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• High energy level
• High exercise needs
• Very playful
• Very affectionate
• Very friendly towards other dogs
• Very friendly around other pets
• Very friendly around strangers
• Fairly easy to train
• Great watchdogs
• Moderately protective
• Low grooming requirements
• Medium tolerance to heat
• Medium tolerance to cold
Although this dog breed is a sweet natured and graceful dog, he can tend to be a bit too energetic for very young children in the home however, overall they do make great companions for an active family. The Pointer is even-tempered and as long as he is given mental and physical challenges he will not become bored or destructive.
The Pointer can run for hours, so it’s not wise to walk him off a leash or he may point and disappear. His lean body is very muscular and he carries himself with an air of dignity. His short coat is easy to care for, and he appears to be very streamlined in appearance.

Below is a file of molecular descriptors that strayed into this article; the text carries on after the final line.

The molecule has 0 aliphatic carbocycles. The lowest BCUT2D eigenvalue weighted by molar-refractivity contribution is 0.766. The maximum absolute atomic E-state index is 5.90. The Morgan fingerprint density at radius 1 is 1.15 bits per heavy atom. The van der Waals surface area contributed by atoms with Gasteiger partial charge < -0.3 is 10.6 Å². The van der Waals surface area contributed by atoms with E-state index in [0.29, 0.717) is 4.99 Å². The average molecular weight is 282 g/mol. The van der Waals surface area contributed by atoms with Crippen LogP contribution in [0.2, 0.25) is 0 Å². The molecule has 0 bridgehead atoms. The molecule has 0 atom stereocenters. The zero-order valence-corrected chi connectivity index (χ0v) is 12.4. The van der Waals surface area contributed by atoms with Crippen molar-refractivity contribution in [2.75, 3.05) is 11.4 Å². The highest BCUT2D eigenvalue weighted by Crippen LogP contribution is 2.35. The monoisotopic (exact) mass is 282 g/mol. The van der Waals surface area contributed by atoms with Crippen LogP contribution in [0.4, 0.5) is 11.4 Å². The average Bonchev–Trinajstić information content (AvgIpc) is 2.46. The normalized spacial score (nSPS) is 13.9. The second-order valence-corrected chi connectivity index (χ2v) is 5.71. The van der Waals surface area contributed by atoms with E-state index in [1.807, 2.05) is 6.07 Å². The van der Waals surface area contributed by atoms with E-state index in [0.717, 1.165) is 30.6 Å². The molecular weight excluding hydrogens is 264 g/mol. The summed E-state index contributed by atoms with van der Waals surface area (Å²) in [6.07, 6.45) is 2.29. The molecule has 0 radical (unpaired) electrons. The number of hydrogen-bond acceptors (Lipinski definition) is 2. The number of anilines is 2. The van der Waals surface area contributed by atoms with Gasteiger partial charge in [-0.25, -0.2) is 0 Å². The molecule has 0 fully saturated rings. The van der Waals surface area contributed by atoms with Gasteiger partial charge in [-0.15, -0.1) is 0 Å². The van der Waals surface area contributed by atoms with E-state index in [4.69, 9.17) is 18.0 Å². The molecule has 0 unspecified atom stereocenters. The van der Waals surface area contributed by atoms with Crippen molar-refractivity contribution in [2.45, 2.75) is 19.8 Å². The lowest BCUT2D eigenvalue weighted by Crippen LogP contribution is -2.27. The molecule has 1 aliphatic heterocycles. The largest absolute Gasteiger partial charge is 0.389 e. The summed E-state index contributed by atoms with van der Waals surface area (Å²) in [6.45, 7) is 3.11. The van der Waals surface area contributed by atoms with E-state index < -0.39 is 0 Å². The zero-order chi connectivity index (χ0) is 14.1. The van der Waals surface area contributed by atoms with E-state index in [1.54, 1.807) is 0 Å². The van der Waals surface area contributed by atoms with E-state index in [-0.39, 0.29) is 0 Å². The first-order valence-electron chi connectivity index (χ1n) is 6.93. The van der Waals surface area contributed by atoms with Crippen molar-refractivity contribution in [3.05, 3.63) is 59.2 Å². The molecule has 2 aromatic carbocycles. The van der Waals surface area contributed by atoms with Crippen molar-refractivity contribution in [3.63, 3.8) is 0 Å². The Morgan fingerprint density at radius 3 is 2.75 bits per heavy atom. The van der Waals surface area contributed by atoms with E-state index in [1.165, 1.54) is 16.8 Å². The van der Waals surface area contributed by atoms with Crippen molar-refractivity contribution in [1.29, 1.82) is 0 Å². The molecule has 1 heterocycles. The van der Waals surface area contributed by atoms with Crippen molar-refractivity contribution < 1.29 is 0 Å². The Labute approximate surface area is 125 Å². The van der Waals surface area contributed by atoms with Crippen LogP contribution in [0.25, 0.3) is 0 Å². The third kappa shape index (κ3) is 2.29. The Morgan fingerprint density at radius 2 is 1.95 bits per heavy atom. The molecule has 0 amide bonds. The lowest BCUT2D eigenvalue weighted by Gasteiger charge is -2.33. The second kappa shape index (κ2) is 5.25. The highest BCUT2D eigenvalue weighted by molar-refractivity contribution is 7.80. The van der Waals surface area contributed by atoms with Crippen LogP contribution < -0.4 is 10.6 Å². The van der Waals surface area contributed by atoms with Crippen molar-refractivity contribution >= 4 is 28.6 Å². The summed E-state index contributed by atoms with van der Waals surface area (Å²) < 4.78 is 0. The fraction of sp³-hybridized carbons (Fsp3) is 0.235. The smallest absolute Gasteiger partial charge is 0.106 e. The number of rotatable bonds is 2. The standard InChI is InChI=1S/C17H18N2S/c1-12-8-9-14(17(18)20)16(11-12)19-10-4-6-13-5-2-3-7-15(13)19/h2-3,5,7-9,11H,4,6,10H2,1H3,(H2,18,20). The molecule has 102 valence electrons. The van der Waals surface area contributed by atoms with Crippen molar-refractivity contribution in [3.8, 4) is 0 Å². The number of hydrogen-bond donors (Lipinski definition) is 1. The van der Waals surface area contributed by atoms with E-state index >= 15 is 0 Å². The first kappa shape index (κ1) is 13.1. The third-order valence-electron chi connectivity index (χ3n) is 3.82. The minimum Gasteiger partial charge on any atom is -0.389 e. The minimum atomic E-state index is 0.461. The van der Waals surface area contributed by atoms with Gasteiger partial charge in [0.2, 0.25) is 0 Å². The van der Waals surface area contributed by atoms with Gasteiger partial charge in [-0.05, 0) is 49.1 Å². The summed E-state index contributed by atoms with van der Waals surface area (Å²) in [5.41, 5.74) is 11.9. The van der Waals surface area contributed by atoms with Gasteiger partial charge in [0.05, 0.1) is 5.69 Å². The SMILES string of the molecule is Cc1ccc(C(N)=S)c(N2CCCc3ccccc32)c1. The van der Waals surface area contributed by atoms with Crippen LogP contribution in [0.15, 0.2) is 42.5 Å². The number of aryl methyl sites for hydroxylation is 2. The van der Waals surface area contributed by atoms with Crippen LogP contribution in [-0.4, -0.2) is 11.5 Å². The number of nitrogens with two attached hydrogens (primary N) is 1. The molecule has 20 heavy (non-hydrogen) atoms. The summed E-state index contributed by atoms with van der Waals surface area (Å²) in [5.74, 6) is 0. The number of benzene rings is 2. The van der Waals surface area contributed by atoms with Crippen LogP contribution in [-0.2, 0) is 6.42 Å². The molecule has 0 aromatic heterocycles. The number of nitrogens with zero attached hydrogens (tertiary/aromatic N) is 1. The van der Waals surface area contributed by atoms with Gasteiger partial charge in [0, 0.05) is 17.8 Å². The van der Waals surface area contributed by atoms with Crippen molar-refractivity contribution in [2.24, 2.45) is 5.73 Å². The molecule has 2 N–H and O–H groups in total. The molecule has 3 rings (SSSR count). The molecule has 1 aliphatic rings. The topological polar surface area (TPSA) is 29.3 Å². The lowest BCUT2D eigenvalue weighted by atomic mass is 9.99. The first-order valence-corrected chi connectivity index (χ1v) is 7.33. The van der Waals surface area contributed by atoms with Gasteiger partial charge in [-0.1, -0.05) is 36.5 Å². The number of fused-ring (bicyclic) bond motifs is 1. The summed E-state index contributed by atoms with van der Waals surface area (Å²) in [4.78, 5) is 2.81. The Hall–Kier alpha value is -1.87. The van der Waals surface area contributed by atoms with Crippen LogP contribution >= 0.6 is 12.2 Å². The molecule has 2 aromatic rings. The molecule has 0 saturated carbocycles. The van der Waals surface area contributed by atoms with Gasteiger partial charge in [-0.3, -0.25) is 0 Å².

This particular breed will become bored and troublesome if not given at least an hour of energetic exercise each day, and the Pointer is especially pleased when he’s allowed to go for a hunt in the field.
The Pointer is capable of living outdoors, but will be a much happier dog when he can spend time with his family.
You’ll only need to brush him occasionally to clear his coat of dead hairs.
This breed used to work as a sort of team with the greyhound; the Pointer would point hare and the greyhound would chase it down. This dates back to the 1600s, but in the 1700s wing shooting became popular and he adapted to the role as locator. The old flint-lock guns made this process rather slow, and the dogs had to be able to sit still for some time as the hunter readied his weapon.
Various breeding crosses occurred with Pointers to improve pointing ability, but this caused them to lose their agility. The Spanish Pointer became obsolete when guns became self-loading. When they were crossed with setters in the 1800s, they once again became popular for those with large estates and for recreational hunting.
Despite attempts to make them popular as field trial dogs, Pointers have never been one of the more popular breeds in America.